Suppose someone told you that two innovative industries were poised to revolutionise healthcare and create tens of thousands of jobs in the process. They would contribute billions to our COVID-stricken economy whilst attracting global talent and investment to our shores. They would also showcase the benefits of divergence from the European Union. Anyone would take advantage of such an opportunity with open arms.
The industries in question are medical cannabis and CBD. The UK has already begun to embrace the potential of these nascent, fast- growing markets: undoubtedly accelerated by the legalisation of medical cannabis in 2018. Cannabis listings opened on the London Stock Exchange earlier this year, an advanced regulatory framework has created significant opportunities for future growth in domestic CBD businesses compared to their continental counterparts and the UK remains the largest exporter of medical cannabis in Europe.
The European market for medical cannabis is the fastest growing in the world and our unique position gives us the prospect of becoming a leading player in medical cannabis and CBD. This paper provides a fascinating overview of the state of play in these markets, opportunities for growth and the regulatory questions that face the sector. It shows how the UK is in a prime position to become the centre of the European medical cannabis and CBD industry, as well as the significant economic benefits that would result.
It also examines the innovation opportunity inherent in these markets: embracing these sectors will help to attract the best and brightest scientists to the UK. We are internationally acclaimed for our leadership in research and development in countless sectors, and through two case studies this paper shows how medical cannabis and CBD are both fertile ground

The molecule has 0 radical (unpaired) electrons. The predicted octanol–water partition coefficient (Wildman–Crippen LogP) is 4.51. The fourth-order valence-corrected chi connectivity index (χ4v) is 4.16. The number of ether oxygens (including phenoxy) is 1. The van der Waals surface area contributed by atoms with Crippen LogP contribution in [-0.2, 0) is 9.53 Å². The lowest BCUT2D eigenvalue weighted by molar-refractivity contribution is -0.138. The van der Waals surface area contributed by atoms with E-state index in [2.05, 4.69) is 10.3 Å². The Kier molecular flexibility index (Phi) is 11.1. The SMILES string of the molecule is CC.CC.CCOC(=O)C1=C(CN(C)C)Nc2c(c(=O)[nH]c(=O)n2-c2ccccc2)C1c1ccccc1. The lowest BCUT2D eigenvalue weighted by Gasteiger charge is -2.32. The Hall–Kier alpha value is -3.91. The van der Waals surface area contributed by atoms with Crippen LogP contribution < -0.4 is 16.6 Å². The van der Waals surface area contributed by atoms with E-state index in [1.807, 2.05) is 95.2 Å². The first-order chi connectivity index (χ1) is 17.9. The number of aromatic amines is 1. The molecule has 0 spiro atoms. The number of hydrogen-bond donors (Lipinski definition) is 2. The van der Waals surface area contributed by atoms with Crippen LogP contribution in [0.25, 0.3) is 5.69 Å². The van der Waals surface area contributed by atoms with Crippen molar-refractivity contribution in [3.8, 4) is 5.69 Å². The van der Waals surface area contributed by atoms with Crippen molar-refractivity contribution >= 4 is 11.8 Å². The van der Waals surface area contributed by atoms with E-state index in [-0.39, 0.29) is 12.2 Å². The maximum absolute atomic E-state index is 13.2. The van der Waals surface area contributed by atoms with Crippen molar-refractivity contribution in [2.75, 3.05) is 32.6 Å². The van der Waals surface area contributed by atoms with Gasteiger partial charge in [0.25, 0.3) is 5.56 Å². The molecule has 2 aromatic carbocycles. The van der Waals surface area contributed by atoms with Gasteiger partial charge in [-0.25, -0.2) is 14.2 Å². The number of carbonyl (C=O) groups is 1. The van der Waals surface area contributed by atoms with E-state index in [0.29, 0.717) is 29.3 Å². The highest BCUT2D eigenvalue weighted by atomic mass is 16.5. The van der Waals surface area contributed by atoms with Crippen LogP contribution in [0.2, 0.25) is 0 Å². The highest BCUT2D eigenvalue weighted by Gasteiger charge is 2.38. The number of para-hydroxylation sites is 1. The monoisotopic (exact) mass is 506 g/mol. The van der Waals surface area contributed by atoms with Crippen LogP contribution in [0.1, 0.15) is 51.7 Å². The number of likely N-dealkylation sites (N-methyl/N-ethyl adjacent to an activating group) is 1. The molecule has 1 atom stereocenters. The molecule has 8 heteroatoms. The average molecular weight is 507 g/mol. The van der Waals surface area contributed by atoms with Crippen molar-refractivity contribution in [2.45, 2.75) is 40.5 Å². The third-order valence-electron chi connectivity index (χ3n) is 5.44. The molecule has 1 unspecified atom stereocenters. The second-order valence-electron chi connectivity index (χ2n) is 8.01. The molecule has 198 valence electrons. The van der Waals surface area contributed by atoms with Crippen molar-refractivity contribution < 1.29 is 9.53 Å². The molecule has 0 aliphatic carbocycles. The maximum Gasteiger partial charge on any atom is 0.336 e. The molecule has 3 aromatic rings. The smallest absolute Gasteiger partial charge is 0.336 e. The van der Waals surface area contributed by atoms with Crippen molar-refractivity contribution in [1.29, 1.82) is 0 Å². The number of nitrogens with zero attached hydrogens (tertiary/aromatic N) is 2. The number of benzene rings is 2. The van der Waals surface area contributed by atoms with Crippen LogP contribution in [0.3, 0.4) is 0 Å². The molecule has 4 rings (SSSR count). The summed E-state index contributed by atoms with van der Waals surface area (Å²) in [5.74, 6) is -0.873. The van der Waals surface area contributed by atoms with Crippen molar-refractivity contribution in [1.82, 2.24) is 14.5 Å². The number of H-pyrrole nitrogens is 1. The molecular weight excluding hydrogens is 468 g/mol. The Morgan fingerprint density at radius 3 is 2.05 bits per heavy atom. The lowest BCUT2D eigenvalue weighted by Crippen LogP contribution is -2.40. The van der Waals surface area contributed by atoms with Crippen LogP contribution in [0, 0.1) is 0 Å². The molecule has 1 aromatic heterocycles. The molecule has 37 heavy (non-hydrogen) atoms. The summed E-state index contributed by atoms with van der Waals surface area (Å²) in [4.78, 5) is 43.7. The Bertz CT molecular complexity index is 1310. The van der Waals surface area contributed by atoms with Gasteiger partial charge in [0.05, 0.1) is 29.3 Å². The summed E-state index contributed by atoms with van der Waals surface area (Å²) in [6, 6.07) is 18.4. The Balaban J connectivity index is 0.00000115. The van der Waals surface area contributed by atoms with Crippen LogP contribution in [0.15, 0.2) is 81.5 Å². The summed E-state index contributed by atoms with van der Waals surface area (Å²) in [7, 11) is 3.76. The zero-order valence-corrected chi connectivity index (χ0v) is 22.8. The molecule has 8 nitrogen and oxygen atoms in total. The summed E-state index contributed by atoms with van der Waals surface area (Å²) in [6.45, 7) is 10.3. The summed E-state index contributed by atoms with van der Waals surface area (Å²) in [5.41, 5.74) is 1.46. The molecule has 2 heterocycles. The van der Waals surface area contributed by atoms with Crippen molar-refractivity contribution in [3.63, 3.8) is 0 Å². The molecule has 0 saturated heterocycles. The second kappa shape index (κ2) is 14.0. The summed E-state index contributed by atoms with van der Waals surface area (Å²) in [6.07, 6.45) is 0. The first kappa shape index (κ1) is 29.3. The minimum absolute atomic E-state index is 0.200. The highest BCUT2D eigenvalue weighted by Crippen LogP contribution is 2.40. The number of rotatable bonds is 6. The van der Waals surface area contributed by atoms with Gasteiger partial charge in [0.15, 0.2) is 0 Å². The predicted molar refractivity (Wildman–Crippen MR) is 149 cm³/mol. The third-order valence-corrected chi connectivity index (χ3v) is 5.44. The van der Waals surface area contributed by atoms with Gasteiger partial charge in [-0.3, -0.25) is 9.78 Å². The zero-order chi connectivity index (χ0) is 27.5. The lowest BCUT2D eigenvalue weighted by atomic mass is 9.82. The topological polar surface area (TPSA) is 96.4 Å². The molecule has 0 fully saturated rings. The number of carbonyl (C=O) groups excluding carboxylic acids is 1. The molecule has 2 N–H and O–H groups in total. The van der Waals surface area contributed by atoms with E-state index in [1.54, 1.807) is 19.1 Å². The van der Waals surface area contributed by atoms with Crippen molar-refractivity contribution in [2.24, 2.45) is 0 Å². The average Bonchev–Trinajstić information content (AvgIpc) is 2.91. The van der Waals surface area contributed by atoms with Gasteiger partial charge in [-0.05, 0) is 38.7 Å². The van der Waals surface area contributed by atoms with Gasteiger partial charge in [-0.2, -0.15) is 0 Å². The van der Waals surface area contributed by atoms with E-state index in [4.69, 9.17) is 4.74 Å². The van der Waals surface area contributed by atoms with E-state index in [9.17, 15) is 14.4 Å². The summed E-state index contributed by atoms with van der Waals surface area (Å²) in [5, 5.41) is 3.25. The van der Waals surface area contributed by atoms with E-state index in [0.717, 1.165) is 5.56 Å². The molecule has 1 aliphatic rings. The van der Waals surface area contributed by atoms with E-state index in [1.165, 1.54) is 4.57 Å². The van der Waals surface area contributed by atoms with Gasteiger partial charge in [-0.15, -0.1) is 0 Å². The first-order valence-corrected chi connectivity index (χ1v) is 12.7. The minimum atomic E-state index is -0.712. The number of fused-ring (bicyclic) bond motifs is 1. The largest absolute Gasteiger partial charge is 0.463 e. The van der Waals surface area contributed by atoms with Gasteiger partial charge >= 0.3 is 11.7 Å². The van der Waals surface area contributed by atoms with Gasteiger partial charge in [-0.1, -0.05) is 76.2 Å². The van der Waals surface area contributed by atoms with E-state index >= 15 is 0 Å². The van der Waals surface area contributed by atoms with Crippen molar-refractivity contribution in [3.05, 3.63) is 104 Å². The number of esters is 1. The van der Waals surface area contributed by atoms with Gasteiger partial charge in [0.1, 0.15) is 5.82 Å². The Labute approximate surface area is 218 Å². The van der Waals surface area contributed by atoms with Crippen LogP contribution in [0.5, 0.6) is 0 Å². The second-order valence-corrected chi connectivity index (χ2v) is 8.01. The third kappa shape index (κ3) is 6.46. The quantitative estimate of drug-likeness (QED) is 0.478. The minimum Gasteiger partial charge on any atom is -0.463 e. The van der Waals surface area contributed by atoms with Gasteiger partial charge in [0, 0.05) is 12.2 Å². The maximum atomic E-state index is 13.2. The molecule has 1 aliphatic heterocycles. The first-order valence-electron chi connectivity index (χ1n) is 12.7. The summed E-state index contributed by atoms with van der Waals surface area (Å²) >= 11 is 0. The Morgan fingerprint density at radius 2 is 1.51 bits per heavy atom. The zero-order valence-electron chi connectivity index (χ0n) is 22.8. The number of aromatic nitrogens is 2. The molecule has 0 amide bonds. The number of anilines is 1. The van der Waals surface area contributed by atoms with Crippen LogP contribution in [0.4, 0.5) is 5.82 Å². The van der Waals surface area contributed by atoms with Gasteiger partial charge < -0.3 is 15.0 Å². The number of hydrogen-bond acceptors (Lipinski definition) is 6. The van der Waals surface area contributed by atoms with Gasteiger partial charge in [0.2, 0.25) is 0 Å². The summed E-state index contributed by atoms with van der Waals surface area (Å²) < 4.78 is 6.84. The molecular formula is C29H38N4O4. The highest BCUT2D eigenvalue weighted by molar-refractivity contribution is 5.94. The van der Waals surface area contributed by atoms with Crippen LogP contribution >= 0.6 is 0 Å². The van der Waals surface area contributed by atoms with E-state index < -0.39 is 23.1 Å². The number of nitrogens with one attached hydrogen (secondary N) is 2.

for driving innovation in medical and health products.
The UK has led the charge in ensuring our CBD industry is one of the first in Europe to be fully compliant with Novel Foods regulation while allowing the market to grow. The paper shows that companies involved in this space stand to benefit from the regulatory clarity this provides, as well as the associated boost to investment and consumer confidence through establishing high standards. The risks to competition from onerous regulatory burdens pushing out smaller businesses have also been mitigated through the European Industrial Hemp Association’s (EIHA) Novel Food Consortium, which has helped to reduce the cost of compliance by pooling applications for Novel Foods certification.
Despite our achievements to date in this area, we cannot rest on our laurels. There are still questions to be answered around appropriate legal limits on naturally occurring THC content in CBD products. If the limits are too harsh, we risk hamstringing the market just as it has the greatest opportunity to flourish and grow.
For medical cannabis in the UK, the elephant in the room is the challenge of widening patient access. As the paper highlights, there are still substantial barriers facing those in need of prescriptions. Sensible regulation, encouraging investment into the sector and conducting further research on cannabis-based medicinal products are all vital components of ensuring the UK becomes a centre of excellence for medical cannabis in a way that benefits patients, not just the economy at large.
This piece was written by Adam Pryor, Head of Programmes at the Adam Smith Institute